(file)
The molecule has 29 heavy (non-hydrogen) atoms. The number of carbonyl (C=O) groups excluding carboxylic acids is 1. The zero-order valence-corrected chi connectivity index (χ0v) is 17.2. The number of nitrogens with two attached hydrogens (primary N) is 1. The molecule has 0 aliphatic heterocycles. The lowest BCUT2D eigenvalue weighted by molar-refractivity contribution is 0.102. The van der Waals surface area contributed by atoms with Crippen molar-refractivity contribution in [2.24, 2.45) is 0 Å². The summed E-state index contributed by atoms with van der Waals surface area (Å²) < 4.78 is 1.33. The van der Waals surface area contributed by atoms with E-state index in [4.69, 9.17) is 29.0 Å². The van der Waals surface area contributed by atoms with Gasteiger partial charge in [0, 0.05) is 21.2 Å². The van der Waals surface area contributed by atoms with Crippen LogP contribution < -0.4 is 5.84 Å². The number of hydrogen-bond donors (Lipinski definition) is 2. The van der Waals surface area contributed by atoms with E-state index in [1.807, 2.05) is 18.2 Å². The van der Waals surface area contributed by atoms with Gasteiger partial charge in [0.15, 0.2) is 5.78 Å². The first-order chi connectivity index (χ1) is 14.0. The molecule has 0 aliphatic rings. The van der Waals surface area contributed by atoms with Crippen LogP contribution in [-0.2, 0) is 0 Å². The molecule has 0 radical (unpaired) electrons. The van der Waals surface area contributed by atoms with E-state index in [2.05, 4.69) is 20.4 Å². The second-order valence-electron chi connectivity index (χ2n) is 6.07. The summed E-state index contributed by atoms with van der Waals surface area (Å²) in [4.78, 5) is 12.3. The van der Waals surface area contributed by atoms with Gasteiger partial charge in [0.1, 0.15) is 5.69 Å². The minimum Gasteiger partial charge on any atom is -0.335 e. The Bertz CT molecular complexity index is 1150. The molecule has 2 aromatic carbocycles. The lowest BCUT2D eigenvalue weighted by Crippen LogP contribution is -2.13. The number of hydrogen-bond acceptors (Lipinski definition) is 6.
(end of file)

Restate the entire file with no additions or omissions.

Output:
The molecule has 29 heavy (non-hydrogen) atoms. The number of carbonyl (C=O) groups excluding carboxylic acids is 1. The zero-order valence-corrected chi connectivity index (χ0v) is 17.2. The number of nitrogens with two attached hydrogens (primary N) is 1. The molecule has 0 aliphatic heterocycles. The lowest BCUT2D eigenvalue weighted by molar-refractivity contribution is 0.102. The van der Waals surface area contributed by atoms with Crippen molar-refractivity contribution in [2.24, 2.45) is 0 Å². The summed E-state index contributed by atoms with van der Waals surface area (Å²) < 4.78 is 1.33. The van der Waals surface area contributed by atoms with E-state index in [4.69, 9.17) is 29.0 Å². The van der Waals surface area contributed by atoms with Gasteiger partial charge in [0, 0.05) is 21.2 Å². The van der Waals surface area contributed by atoms with Crippen LogP contribution < -0.4 is 5.84 Å². The number of hydrogen-bond donors (Lipinski definition) is 2. The van der Waals surface area contributed by atoms with E-state index in [1.807, 2.05) is 18.2 Å². The van der Waals surface area contributed by atoms with Gasteiger partial charge in [0.15, 0.2) is 5.78 Å². The first-order chi connectivity index (χ1) is 14.0. The molecule has 0 aliphatic rings. The van der Waals surface area contributed by atoms with Crippen LogP contribution in [-0.2, 0) is 0 Å². The molecule has 0 radical (unpaired) electrons. The van der Waals surface area contributed by atoms with E-state index in [2.05, 4.69) is 20.4 Å². The second-order valence-electron chi connectivity index (χ2n) is 6.07. The summed E-state index contributed by atoms with van der Waals surface area (Å²) in [4.78, 5) is 12.3. The van der Waals surface area contributed by atoms with Gasteiger partial charge in [0.1, 0.15) is 5.69 Å². The minimum Gasteiger partial charge on any atom is -0.335 e. The Bertz CT molecular complexity index is 1150. The molecule has 2 aromatic carbocycles. The lowest BCUT2D eigenvalue weighted by Crippen LogP contribution is -2.13. The number of hydrogen-bond acceptors (Lipinski definition) is 6.